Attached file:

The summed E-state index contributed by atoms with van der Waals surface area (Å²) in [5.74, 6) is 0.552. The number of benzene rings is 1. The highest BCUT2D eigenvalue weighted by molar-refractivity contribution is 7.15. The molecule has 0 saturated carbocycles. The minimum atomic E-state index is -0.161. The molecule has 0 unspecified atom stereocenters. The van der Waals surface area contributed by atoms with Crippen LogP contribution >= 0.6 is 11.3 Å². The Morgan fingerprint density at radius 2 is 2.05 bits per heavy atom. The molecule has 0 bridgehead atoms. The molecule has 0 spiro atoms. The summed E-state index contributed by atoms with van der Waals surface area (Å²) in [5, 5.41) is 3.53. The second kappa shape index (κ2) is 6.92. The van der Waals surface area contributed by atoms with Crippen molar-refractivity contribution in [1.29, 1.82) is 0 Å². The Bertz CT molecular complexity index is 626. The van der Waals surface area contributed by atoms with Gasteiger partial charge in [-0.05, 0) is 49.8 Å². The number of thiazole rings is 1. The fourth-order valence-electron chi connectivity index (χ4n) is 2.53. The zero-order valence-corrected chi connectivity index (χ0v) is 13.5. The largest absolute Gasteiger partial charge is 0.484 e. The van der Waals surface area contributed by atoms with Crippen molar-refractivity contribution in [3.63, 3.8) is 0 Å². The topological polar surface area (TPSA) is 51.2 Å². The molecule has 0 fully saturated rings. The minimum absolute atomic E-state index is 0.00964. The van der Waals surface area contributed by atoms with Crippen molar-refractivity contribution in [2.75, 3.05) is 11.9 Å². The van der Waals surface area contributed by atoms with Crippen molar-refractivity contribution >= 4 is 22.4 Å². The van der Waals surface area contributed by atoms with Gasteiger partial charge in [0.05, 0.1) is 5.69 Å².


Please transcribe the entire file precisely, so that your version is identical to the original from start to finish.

The summed E-state index contributed by atoms with van der Waals surface area (Å²) in [5.74, 6) is 0.552. The number of benzene rings is 1. The highest BCUT2D eigenvalue weighted by molar-refractivity contribution is 7.15. The molecule has 0 saturated carbocycles. The minimum atomic E-state index is -0.161. The molecule has 0 unspecified atom stereocenters. The van der Waals surface area contributed by atoms with Crippen LogP contribution >= 0.6 is 11.3 Å². The Morgan fingerprint density at radius 2 is 2.05 bits per heavy atom. The molecule has 0 bridgehead atoms. The molecule has 0 spiro atoms. The summed E-state index contributed by atoms with van der Waals surface area (Å²) in [5, 5.41) is 3.53. The second kappa shape index (κ2) is 6.92. The van der Waals surface area contributed by atoms with Crippen molar-refractivity contribution in [1.29, 1.82) is 0 Å². The Bertz CT molecular complexity index is 626. The van der Waals surface area contributed by atoms with Gasteiger partial charge in [-0.05, 0) is 49.8 Å². The number of thiazole rings is 1. The fourth-order valence-electron chi connectivity index (χ4n) is 2.53. The zero-order valence-corrected chi connectivity index (χ0v) is 13.5. The largest absolute Gasteiger partial charge is 0.484 e. The van der Waals surface area contributed by atoms with Crippen molar-refractivity contribution in [3.63, 3.8) is 0 Å². The topological polar surface area (TPSA) is 51.2 Å². The molecule has 0 fully saturated rings. The minimum absolute atomic E-state index is 0.00964. The van der Waals surface area contributed by atoms with Crippen molar-refractivity contribution in [2.75, 3.05) is 11.9 Å². The van der Waals surface area contributed by atoms with Crippen molar-refractivity contribution >= 4 is 22.4 Å². The van der Waals surface area contributed by atoms with Gasteiger partial charge in [0.05, 0.1) is 5.69 Å².